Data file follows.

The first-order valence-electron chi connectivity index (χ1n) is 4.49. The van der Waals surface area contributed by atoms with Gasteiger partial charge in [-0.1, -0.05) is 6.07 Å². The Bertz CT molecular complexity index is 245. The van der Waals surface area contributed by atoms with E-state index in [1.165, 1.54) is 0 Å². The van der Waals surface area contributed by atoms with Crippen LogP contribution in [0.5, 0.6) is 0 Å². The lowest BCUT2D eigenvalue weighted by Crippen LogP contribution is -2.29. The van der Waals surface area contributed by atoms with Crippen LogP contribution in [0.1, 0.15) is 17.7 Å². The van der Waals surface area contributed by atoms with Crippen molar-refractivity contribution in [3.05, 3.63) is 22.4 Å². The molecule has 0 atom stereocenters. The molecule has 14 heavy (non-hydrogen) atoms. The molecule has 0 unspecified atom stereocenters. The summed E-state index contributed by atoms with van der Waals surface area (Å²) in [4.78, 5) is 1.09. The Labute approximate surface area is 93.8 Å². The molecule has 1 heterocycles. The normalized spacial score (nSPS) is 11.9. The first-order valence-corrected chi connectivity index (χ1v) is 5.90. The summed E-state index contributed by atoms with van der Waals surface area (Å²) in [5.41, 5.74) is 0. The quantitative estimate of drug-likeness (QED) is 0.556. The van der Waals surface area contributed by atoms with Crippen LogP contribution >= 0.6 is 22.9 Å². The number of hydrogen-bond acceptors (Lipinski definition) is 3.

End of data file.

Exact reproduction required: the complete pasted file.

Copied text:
The first-order valence-electron chi connectivity index (χ1n) is 4.49. The van der Waals surface area contributed by atoms with Gasteiger partial charge in [-0.1, -0.05) is 6.07 Å². The Bertz CT molecular complexity index is 245. The van der Waals surface area contributed by atoms with E-state index in [1.165, 1.54) is 0 Å². The van der Waals surface area contributed by atoms with Crippen LogP contribution in [0.5, 0.6) is 0 Å². The lowest BCUT2D eigenvalue weighted by Crippen LogP contribution is -2.29. The van der Waals surface area contributed by atoms with Crippen LogP contribution in [0.1, 0.15) is 17.7 Å². The van der Waals surface area contributed by atoms with Crippen molar-refractivity contribution in [3.05, 3.63) is 22.4 Å². The molecule has 0 atom stereocenters. The molecule has 14 heavy (non-hydrogen) atoms. The molecule has 0 unspecified atom stereocenters. The summed E-state index contributed by atoms with van der Waals surface area (Å²) in [4.78, 5) is 1.09. The Labute approximate surface area is 93.8 Å². The molecule has 1 heterocycles. The normalized spacial score (nSPS) is 11.9. The first-order valence-corrected chi connectivity index (χ1v) is 5.90. The summed E-state index contributed by atoms with van der Waals surface area (Å²) in [5.41, 5.74) is 0. The quantitative estimate of drug-likeness (QED) is 0.556. The van der Waals surface area contributed by atoms with Crippen LogP contribution >= 0.6 is 22.9 Å². The number of hydrogen-bond acceptors (Lipinski definition) is 3.